Turkish-Cypriot Leader Fears Divided Island Now Split Forever

Αssociated Press

Cyprus' President Nicos Anastasiades, left, and Mustafa Akinci, the leader of the ethnically divided island's breakaway Turkish Cypriots, shake hands during a culturally significant paintings and audio visual recordings that were recently exchanged as part of an effort to boost confidence between the ethnically divided island nation's two communities, at the Ledra Palace Hotel inside the UN controlled buffer zone in divided capital Nicosia, Cyprus, Monday, Feb. 3, 2020. (AP Photo/Petros Karadjias)

NICOSIA - With unity talks still stalled two years after they collapsed, the head of the Turkish-occupied northern third of Cyprus said he fears the island now will be permanently partitioned unless both sides agree quickly to an “equitable” Federal solution.

Turkish-Cypriot leader Mustafa Akinci didn't say what that would entail nor mention that the last round of negotiations in July, 2017 at the Swiss resort of Crans-Montana came apart when he and Turkish President Recep Tayyip Erdogan said they would never remove a 35,000-strong army.

They also insisted on the right for further military intervention, which led Cypriot President Nicos Anastasiades, who presides over the part of the island that's a member of the European Union, to walk away, and as he said Turkish drilling for oil and gas in Cyprus' waters is a deal-breaker.

In an interview with the British newspaper The Guardian, Akinci said the two sides are drifting apart although hopes were high when he and Anastasiades took power in their respective governments – only Turkey recognizes the occupied territory.

“We need to hurry up. After all these years we have come to a crossroads, a decisive moment,” he said as he kicked off a re-election campaign, adding that the only solution is a Federal “roof.” Otherwise, he said, the occupied territory would come even more under the power of Turkey.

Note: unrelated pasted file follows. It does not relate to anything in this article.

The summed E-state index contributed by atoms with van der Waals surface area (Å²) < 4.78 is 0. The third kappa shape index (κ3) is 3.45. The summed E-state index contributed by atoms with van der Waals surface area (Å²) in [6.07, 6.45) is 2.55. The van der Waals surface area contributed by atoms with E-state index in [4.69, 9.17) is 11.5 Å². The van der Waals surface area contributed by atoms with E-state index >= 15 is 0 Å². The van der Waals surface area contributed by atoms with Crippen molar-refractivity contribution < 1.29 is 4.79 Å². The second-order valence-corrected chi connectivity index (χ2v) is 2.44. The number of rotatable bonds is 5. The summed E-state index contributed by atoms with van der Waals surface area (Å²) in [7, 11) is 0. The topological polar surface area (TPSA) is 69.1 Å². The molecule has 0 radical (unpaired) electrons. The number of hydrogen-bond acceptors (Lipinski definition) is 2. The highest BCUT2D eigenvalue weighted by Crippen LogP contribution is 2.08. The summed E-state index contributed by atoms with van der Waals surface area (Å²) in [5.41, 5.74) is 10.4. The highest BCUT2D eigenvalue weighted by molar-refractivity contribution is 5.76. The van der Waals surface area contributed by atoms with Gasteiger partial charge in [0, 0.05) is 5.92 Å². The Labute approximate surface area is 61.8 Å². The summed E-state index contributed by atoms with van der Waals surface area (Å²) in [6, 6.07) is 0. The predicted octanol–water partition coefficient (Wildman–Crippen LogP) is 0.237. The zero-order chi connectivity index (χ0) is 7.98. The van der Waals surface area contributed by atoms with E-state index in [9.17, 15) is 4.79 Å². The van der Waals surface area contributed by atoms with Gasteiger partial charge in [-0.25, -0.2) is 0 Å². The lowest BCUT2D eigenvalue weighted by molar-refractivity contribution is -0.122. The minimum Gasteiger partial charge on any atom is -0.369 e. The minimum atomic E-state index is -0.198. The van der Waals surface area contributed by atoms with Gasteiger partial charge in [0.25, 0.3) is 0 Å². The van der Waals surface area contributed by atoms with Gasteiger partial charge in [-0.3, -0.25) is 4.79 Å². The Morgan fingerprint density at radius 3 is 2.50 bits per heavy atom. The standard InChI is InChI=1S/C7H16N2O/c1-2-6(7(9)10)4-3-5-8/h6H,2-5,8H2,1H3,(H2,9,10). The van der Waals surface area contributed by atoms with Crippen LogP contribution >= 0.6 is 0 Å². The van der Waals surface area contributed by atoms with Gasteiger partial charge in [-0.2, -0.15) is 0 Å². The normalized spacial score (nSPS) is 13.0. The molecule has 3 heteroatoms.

Akinci met Anastasiades on Feb. 3 in the United Nations-controlled buffer zone on the Green Line that splits the island's capital, as it has since Turkey invaded in 1974. All attempts to get them back to the table have failed so far.

Despite both sides accusing the other of intransigence, he said he had some hope serious talks would resume, but said it needed to happen soon. Referring to the Swiss resort where the discussions ended, he said, “The train was derailed in Crans-Montana. I think we have relaunched it again on a realistic and mutually acceptable path,” although there's been no real progress.

Both sides agree in principle on Cyprus’s future: as a bi-communal, bi-zonal island with political equality and a single “personality,” but the insistence on Turkey keeping an army on an island whose legitimate government is in the EU has been a barrier that can't be hurdled.

Ak?nc? said conditions were being created for lasting division. “It’s becoming more consolidated each year, physically, demographically, economically. It consolidates in the mind of youngsters.” He said he and his wife – both born on the Greek-Cypriot side, had a closer, more emotional relationship with Greek Cyprus than a newer generation including their own children.

He spoke out as he faces a rival in Ersin Tatar, a provocative, pro-Turkey populist who doesn't want reunification. Tatar, the self-declared Prime Minister, is backed by Erdogan and more settlers from Turkey.

While it's generally believed Erdogan has the last word, there's been tension between him and Akinci on some issues, with the Turkish President saying Turkish-Cypriots would teach Akinci a “lesson” after he criticized a Turkish invasion of northern Syria.

Ak?nc? said he disagreed with Erdogan’s vision of the relationship between Ankara and Nicosia as one of “mother and baby..”

“I want independent, brotherly relations,” he told the paper, saying the Turkish-Cypriots need to become less reliant economically on Turkey, which pays the government’s bills. He said Turkish-Cypriots have their own identity.

This was secular, democratic, and plural. “We want to keep this,” he said, as some activists said they fear growing Islamic influence, which has included building mosques, establish schools using the Koran and teaching creationism instead of evolution in schools.

As Anastasiades had already said that Turkey is invading Cypriot waters, Akinci said it's not out of the question for Turkey to take over the occupied territory militarily and annex it as a province of Turkey, the almost certain death knell for any hopes of reunification.